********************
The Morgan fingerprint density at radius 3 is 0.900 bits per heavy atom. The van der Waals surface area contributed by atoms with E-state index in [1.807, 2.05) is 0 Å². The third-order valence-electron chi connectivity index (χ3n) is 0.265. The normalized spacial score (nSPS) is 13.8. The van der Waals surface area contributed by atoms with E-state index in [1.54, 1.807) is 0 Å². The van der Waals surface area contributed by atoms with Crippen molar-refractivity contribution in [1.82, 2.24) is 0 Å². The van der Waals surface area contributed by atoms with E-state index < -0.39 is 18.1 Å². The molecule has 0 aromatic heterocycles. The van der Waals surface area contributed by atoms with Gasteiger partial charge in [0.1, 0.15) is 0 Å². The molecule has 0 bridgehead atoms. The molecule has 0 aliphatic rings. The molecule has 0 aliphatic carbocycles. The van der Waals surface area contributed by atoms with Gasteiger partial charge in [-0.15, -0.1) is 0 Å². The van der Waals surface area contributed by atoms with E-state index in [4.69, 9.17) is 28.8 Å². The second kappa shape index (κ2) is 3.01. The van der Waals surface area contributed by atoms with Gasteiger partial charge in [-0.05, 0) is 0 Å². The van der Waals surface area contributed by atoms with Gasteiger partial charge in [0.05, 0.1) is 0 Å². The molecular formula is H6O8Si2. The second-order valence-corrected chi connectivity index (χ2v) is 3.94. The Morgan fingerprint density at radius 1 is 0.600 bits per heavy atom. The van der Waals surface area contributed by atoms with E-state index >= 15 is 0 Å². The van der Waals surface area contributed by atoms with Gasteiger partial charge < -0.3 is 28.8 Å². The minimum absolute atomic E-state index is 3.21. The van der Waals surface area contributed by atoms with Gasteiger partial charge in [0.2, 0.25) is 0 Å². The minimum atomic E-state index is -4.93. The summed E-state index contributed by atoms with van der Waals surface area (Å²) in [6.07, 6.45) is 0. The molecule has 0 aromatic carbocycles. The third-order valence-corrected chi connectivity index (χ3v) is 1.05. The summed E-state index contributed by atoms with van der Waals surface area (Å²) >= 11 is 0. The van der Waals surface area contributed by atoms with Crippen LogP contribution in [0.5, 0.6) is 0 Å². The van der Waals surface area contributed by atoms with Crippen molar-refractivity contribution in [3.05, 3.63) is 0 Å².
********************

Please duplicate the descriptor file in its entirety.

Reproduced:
The Morgan fingerprint density at radius 3 is 0.900 bits per heavy atom. The van der Waals surface area contributed by atoms with E-state index in [1.807, 2.05) is 0 Å². The third-order valence-electron chi connectivity index (χ3n) is 0.265. The normalized spacial score (nSPS) is 13.8. The van der Waals surface area contributed by atoms with E-state index in [1.54, 1.807) is 0 Å². The van der Waals surface area contributed by atoms with Crippen molar-refractivity contribution in [1.82, 2.24) is 0 Å². The van der Waals surface area contributed by atoms with E-state index < -0.39 is 18.1 Å². The molecule has 0 aromatic heterocycles. The van der Waals surface area contributed by atoms with Gasteiger partial charge in [0.1, 0.15) is 0 Å². The molecule has 0 bridgehead atoms. The molecule has 0 aliphatic rings. The molecule has 0 aliphatic carbocycles. The van der Waals surface area contributed by atoms with Gasteiger partial charge in [-0.15, -0.1) is 0 Å². The van der Waals surface area contributed by atoms with E-state index in [4.69, 9.17) is 28.8 Å². The second kappa shape index (κ2) is 3.01. The van der Waals surface area contributed by atoms with Gasteiger partial charge in [-0.05, 0) is 0 Å². The van der Waals surface area contributed by atoms with Gasteiger partial charge in [0.05, 0.1) is 0 Å². The molecular formula is H6O8Si2. The second-order valence-corrected chi connectivity index (χ2v) is 3.94. The Morgan fingerprint density at radius 1 is 0.600 bits per heavy atom. The van der Waals surface area contributed by atoms with E-state index >= 15 is 0 Å². The van der Waals surface area contributed by atoms with Gasteiger partial charge < -0.3 is 28.8 Å². The minimum absolute atomic E-state index is 3.21. The van der Waals surface area contributed by atoms with Gasteiger partial charge in [0.2, 0.25) is 0 Å². The minimum atomic E-state index is -4.93. The summed E-state index contributed by atoms with van der Waals surface area (Å²) in [6.07, 6.45) is 0. The molecule has 0 aromatic carbocycles. The third-order valence-corrected chi connectivity index (χ3v) is 1.05. The summed E-state index contributed by atoms with van der Waals surface area (Å²) >= 11 is 0. The van der Waals surface area contributed by atoms with Crippen LogP contribution in [0.5, 0.6) is 0 Å². The van der Waals surface area contributed by atoms with Crippen molar-refractivity contribution in [3.05, 3.63) is 0 Å².